Victorian domestic values are primarily demonstrated in the conventional love relationship between Mary Morstan and Watson. As her name implies, Mary is a paragon of purity. She has led the exemplary life of a governess, an old-fashioned profession, at a time when more and more single women were becoming the feared New Women working outside of the domestic sphere. She is self-controlled, modest, and quiet. The pearls she receives mysteriously every year symbolize her purity and innocence. Victorian domestic values are also shown in Watson's reluctance to marry her as long as she is a potential heiress and in his delight in being able to protect and support her when it emerges that her treasure is lost.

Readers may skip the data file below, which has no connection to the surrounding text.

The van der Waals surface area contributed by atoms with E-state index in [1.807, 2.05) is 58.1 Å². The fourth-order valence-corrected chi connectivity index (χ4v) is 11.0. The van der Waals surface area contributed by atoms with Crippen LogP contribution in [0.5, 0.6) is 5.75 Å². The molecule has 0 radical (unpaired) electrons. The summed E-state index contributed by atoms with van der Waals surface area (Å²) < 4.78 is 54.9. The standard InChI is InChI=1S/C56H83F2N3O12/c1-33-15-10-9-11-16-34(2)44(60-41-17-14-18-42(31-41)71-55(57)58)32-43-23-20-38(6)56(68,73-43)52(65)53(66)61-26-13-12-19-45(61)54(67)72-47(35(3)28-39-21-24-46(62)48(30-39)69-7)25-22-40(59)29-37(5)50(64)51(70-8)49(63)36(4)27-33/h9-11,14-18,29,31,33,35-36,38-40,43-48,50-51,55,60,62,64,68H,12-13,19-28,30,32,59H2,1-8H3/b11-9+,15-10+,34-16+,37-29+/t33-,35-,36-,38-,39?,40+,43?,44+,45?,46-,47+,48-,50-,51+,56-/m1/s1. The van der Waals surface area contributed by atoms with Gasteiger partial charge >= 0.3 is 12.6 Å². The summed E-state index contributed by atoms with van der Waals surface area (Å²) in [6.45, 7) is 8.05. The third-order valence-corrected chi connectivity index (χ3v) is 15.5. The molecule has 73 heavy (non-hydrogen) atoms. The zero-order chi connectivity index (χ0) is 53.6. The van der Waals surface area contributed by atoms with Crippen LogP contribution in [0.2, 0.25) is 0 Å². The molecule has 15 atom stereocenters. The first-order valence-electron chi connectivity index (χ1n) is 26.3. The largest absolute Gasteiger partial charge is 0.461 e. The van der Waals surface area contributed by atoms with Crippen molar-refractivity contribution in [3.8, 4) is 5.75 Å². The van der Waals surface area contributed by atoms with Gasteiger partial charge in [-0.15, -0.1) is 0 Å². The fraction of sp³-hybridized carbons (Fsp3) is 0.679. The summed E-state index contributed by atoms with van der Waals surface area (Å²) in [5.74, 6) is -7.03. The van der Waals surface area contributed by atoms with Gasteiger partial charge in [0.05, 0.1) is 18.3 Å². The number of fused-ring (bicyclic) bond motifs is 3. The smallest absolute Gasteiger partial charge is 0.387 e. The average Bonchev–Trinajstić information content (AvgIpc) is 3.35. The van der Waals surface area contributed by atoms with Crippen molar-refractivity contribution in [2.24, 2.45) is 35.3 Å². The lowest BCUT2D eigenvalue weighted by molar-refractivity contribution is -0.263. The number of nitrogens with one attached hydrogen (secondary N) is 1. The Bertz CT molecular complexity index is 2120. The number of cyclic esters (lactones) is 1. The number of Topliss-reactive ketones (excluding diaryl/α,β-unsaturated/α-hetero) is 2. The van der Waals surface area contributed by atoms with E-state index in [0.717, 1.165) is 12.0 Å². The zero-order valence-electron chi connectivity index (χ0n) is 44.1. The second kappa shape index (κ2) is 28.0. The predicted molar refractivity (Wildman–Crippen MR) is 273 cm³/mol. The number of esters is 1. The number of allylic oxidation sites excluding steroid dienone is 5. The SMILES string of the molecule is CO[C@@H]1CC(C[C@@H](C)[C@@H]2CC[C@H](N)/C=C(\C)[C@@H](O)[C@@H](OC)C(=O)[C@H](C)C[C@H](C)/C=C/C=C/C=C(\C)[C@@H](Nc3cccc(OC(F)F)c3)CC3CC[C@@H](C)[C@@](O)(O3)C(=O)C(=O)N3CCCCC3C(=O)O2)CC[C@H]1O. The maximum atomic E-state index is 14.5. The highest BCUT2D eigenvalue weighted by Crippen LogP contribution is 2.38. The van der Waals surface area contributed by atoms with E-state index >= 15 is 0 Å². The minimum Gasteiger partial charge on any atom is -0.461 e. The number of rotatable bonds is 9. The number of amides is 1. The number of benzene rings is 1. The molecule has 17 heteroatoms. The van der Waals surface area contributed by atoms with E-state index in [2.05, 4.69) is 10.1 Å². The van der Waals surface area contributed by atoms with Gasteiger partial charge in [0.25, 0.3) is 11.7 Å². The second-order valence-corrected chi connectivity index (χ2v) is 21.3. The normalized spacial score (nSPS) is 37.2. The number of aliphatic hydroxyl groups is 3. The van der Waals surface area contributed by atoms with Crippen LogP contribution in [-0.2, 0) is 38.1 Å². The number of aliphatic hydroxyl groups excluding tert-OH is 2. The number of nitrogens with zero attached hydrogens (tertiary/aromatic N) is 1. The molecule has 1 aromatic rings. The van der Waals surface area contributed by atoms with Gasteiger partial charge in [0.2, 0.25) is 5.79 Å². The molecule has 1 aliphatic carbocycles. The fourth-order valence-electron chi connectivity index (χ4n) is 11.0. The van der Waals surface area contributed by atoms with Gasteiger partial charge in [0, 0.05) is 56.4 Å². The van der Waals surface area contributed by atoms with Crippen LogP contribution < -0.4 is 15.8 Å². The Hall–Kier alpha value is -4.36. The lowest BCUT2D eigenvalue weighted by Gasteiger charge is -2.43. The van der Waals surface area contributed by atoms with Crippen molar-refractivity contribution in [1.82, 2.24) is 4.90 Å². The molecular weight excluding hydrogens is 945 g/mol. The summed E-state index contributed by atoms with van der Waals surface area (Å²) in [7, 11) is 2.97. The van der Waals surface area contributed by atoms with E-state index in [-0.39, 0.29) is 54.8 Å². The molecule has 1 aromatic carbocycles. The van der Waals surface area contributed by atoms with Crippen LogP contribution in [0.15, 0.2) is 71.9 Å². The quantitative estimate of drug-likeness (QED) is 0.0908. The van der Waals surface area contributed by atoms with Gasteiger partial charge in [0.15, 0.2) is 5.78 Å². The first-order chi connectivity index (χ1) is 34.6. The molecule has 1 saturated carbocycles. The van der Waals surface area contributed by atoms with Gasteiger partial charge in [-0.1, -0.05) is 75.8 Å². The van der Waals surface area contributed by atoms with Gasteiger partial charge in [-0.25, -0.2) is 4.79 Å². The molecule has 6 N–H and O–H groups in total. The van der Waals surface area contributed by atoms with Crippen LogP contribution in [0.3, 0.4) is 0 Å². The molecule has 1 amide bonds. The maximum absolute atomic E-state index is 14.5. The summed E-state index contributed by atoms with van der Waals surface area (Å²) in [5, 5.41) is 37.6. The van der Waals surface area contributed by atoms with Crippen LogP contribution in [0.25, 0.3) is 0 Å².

Sherlock Holmes, bent on pursuing mysteries and intellectual challenges and tending to retreat into cocaine use when he lacks these challenges, provides a contrast to the conventional domestic values of Watson and Mary. The conventional Watson shows concern and scolds Holmes for his drug habit.
The other contrast to wholesome Victorian domestic values is the subcontinent of India, a place that is depicted as exotic, dangerous, and "other." The intrusion onto English soil of people from India and its surrounding islands, most particularly in the form of the Andaman Islander Tonga and his poison blow dart, is depicted as a threat to English domestic values in this story.